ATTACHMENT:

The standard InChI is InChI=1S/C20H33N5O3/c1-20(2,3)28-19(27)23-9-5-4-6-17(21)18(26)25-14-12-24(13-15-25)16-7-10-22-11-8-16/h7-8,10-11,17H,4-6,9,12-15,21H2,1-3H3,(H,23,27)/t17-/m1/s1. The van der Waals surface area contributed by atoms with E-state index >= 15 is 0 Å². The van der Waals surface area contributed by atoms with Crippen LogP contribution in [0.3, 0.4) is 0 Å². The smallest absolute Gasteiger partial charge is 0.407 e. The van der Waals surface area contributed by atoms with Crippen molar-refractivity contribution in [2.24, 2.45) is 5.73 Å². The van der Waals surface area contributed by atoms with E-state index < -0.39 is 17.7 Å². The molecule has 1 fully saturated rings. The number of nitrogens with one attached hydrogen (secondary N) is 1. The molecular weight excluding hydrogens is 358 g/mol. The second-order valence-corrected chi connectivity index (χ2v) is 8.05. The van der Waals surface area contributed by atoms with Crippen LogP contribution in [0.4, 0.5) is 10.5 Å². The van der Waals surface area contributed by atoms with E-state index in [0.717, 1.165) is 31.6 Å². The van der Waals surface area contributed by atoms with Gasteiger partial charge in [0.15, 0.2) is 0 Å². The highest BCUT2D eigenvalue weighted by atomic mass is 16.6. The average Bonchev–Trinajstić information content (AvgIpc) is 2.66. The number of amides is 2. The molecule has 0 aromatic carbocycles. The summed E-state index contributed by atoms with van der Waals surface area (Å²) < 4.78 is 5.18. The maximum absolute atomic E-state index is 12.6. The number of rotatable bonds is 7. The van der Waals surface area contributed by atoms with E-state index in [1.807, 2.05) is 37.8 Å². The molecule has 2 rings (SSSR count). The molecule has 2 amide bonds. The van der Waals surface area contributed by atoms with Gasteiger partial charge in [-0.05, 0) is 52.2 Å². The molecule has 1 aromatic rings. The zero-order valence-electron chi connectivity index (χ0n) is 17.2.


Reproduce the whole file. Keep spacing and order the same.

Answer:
The standard InChI is InChI=1S/C20H33N5O3/c1-20(2,3)28-19(27)23-9-5-4-6-17(21)18(26)25-14-12-24(13-15-25)16-7-10-22-11-8-16/h7-8,10-11,17H,4-6,9,12-15,21H2,1-3H3,(H,23,27)/t17-/m1/s1. The van der Waals surface area contributed by atoms with E-state index >= 15 is 0 Å². The van der Waals surface area contributed by atoms with Crippen LogP contribution in [0.3, 0.4) is 0 Å². The smallest absolute Gasteiger partial charge is 0.407 e. The van der Waals surface area contributed by atoms with Crippen molar-refractivity contribution in [2.24, 2.45) is 5.73 Å². The van der Waals surface area contributed by atoms with E-state index < -0.39 is 17.7 Å². The molecule has 1 fully saturated rings. The number of nitrogens with one attached hydrogen (secondary N) is 1. The molecular weight excluding hydrogens is 358 g/mol. The second-order valence-corrected chi connectivity index (χ2v) is 8.05. The van der Waals surface area contributed by atoms with Crippen LogP contribution in [0.4, 0.5) is 10.5 Å². The van der Waals surface area contributed by atoms with E-state index in [0.717, 1.165) is 31.6 Å². The van der Waals surface area contributed by atoms with Gasteiger partial charge in [0.15, 0.2) is 0 Å². The highest BCUT2D eigenvalue weighted by atomic mass is 16.6. The average Bonchev–Trinajstić information content (AvgIpc) is 2.66. The number of amides is 2. The molecule has 0 aromatic carbocycles. The summed E-state index contributed by atoms with van der Waals surface area (Å²) < 4.78 is 5.18. The maximum absolute atomic E-state index is 12.6. The number of rotatable bonds is 7. The van der Waals surface area contributed by atoms with E-state index in [1.807, 2.05) is 37.8 Å². The molecule has 2 rings (SSSR count). The molecule has 2 amide bonds. The van der Waals surface area contributed by atoms with Gasteiger partial charge in [-0.05, 0) is 52.2 Å². The molecule has 1 aromatic rings. The zero-order valence-electron chi connectivity index (χ0n) is 17.2.